I don’t blame those people, after all, the aggression from Twitch towards adblock instead of trying to work with those users attempting to use the site is a turn-off. I’ve been watching fewer streams and more VODs in the current case as a result. However, according to some previously-announced plan, and seemingly confirming this through a bit of research, ads only appear on monetized channels. Compared to YouTube which is now apparently exercising their “spam ads on all videos” privilege regardless of monetization, and where a lot of uploaders there who are seeking cash seem to pursue alternate methods like Patreon and such. As far as adblock functionality, it seems to at least function there. They do also seem to keep the ads, if not blocked, either short or skippable, but who knows how that will slip over time.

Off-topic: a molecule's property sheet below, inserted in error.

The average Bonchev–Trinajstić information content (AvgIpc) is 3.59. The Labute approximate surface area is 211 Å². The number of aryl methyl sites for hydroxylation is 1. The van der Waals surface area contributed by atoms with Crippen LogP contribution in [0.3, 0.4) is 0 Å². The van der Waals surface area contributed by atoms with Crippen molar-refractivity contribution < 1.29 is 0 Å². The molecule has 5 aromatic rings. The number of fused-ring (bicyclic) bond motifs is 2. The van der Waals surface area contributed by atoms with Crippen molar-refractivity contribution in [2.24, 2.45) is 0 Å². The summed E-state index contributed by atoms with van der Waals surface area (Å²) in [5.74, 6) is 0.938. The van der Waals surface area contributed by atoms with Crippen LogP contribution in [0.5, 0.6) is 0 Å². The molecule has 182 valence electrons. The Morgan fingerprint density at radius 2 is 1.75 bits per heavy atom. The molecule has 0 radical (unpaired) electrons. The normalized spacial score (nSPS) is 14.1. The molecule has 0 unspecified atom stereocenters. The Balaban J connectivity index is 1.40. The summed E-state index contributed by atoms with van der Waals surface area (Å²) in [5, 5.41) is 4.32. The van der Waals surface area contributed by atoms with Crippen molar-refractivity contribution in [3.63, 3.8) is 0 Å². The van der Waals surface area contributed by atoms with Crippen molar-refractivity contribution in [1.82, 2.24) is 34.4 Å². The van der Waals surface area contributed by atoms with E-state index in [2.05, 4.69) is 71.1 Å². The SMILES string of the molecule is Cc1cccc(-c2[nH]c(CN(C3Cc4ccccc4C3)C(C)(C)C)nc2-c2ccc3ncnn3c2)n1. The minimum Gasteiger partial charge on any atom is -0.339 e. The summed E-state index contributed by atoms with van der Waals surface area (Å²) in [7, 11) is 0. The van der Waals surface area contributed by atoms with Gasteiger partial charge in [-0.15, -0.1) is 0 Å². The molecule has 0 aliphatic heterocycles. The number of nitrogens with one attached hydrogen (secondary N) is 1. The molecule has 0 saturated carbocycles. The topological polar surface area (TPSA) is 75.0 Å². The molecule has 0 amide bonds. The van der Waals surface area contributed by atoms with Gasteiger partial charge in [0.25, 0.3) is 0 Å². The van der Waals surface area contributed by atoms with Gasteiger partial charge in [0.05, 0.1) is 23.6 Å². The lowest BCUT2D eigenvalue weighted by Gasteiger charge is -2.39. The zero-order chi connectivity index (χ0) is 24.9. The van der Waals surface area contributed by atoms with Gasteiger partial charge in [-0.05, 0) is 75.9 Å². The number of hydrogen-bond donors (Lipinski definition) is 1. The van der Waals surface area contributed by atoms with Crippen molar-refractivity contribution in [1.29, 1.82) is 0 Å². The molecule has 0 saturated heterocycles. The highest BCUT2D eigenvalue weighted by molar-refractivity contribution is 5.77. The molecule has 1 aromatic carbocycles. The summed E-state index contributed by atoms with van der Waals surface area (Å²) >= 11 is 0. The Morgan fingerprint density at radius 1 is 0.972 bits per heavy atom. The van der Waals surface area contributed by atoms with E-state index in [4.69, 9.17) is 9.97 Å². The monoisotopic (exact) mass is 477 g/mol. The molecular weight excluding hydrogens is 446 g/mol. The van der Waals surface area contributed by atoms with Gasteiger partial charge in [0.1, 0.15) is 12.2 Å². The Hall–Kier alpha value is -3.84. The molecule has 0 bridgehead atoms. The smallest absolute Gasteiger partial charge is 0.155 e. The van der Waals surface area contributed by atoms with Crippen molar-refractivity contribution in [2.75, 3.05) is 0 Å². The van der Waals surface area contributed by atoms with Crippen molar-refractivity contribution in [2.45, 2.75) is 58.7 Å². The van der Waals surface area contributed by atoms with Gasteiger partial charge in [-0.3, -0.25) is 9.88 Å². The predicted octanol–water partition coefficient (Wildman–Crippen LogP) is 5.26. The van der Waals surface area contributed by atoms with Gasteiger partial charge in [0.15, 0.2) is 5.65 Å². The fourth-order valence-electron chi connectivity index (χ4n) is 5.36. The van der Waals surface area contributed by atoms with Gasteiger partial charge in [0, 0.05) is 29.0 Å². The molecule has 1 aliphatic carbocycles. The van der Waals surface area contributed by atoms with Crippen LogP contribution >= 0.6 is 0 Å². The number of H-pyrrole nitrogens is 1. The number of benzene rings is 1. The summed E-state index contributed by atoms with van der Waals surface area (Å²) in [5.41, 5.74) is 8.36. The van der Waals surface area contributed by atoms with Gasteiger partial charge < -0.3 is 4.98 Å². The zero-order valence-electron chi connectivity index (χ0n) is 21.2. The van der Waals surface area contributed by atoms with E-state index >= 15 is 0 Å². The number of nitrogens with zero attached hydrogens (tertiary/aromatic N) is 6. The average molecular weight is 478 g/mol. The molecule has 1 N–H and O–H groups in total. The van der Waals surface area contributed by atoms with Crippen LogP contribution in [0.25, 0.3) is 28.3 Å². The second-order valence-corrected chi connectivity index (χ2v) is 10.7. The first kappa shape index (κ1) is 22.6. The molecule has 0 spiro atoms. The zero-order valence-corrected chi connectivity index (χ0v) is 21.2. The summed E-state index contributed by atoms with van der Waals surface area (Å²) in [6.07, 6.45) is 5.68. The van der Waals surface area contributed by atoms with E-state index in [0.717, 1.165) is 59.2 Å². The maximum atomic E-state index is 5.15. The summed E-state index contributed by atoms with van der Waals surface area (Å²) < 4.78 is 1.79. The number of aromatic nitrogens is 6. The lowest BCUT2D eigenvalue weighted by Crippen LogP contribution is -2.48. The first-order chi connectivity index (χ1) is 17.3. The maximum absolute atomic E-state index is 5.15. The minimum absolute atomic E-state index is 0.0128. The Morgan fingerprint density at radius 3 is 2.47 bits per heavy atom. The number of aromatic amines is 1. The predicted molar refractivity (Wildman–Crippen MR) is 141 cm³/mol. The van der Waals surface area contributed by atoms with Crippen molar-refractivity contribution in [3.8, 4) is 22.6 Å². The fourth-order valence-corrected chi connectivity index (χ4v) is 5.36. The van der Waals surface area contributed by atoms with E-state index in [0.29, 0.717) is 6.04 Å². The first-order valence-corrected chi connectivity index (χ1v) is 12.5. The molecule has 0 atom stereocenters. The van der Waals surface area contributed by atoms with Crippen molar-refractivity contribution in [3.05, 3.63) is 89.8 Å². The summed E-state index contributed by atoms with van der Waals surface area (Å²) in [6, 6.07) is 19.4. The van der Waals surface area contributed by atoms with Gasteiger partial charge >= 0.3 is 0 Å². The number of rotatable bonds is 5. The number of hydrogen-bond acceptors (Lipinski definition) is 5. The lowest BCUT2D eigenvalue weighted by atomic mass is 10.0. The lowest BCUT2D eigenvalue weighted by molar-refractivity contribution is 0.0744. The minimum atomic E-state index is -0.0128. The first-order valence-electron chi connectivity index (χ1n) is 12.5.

So if monetizing a channel through Twitch inserts ads, would it be better to delay any step to Affiliate or even Partner in regards to growth, just to counteract any possible “bounces”? When it comes to whatever channels I’m doing, I didn’t have an intent to monetize from the start. I really just want to mess around and play weird games or whatever, and that’s it. It’s possible at the moment to have a channel with a bunch of viewers without any monetization steps taken. I’m not looking at metrics, though. Just people.